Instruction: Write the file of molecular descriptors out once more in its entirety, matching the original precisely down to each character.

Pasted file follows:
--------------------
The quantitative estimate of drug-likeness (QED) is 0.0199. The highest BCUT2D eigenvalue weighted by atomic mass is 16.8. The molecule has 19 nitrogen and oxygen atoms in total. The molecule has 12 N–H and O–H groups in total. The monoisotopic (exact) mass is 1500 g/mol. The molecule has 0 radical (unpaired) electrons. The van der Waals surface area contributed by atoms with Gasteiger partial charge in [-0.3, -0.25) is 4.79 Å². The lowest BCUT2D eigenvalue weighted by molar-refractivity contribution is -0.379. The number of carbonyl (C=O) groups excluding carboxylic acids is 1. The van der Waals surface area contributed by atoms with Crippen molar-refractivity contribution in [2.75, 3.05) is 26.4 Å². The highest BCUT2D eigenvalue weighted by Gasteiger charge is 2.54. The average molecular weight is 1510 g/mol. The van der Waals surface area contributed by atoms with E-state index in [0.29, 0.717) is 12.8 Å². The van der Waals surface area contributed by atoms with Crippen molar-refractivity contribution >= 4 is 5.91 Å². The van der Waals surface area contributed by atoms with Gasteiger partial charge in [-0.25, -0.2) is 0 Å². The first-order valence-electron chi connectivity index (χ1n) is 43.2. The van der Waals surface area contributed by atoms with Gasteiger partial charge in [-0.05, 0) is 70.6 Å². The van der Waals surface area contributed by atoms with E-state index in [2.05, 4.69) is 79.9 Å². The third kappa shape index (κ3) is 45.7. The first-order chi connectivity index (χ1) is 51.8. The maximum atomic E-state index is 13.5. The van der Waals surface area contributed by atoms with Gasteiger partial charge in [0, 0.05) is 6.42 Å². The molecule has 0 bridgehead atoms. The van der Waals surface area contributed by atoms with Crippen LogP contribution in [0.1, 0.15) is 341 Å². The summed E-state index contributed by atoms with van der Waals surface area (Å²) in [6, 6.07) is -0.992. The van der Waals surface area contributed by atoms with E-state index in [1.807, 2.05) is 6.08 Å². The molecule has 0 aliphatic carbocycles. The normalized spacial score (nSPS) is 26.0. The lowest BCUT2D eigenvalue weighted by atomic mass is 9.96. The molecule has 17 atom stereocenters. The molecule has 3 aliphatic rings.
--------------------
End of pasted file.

The quantitative estimate of drug-likeness (QED) is 0.0199. The highest BCUT2D eigenvalue weighted by atomic mass is 16.8. The molecule has 19 nitrogen and oxygen atoms in total. The molecule has 12 N–H and O–H groups in total. The monoisotopic (exact) mass is 1500 g/mol. The molecule has 0 radical (unpaired) electrons. The van der Waals surface area contributed by atoms with Gasteiger partial charge in [-0.3, -0.25) is 4.79 Å². The lowest BCUT2D eigenvalue weighted by molar-refractivity contribution is -0.379. The number of carbonyl (C=O) groups excluding carboxylic acids is 1. The van der Waals surface area contributed by atoms with Crippen molar-refractivity contribution in [2.75, 3.05) is 26.4 Å². The highest BCUT2D eigenvalue weighted by Gasteiger charge is 2.54. The average molecular weight is 1510 g/mol. The van der Waals surface area contributed by atoms with E-state index in [0.29, 0.717) is 12.8 Å². The van der Waals surface area contributed by atoms with Crippen molar-refractivity contribution >= 4 is 5.91 Å². The van der Waals surface area contributed by atoms with Gasteiger partial charge in [-0.25, -0.2) is 0 Å². The first-order valence-electron chi connectivity index (χ1n) is 43.2. The van der Waals surface area contributed by atoms with Gasteiger partial charge in [-0.05, 0) is 70.6 Å². The van der Waals surface area contributed by atoms with E-state index in [2.05, 4.69) is 79.9 Å². The third kappa shape index (κ3) is 45.7. The first-order chi connectivity index (χ1) is 51.8. The maximum atomic E-state index is 13.5. The van der Waals surface area contributed by atoms with Gasteiger partial charge in [0, 0.05) is 6.42 Å². The molecule has 0 bridgehead atoms. The van der Waals surface area contributed by atoms with Crippen LogP contribution in [0.1, 0.15) is 341 Å². The summed E-state index contributed by atoms with van der Waals surface area (Å²) in [6, 6.07) is -0.992. The van der Waals surface area contributed by atoms with E-state index in [1.807, 2.05) is 6.08 Å². The molecule has 0 aliphatic carbocycles. The normalized spacial score (nSPS) is 26.0. The lowest BCUT2D eigenvalue weighted by atomic mass is 9.96. The molecule has 17 atom stereocenters. The molecule has 3 aliphatic rings.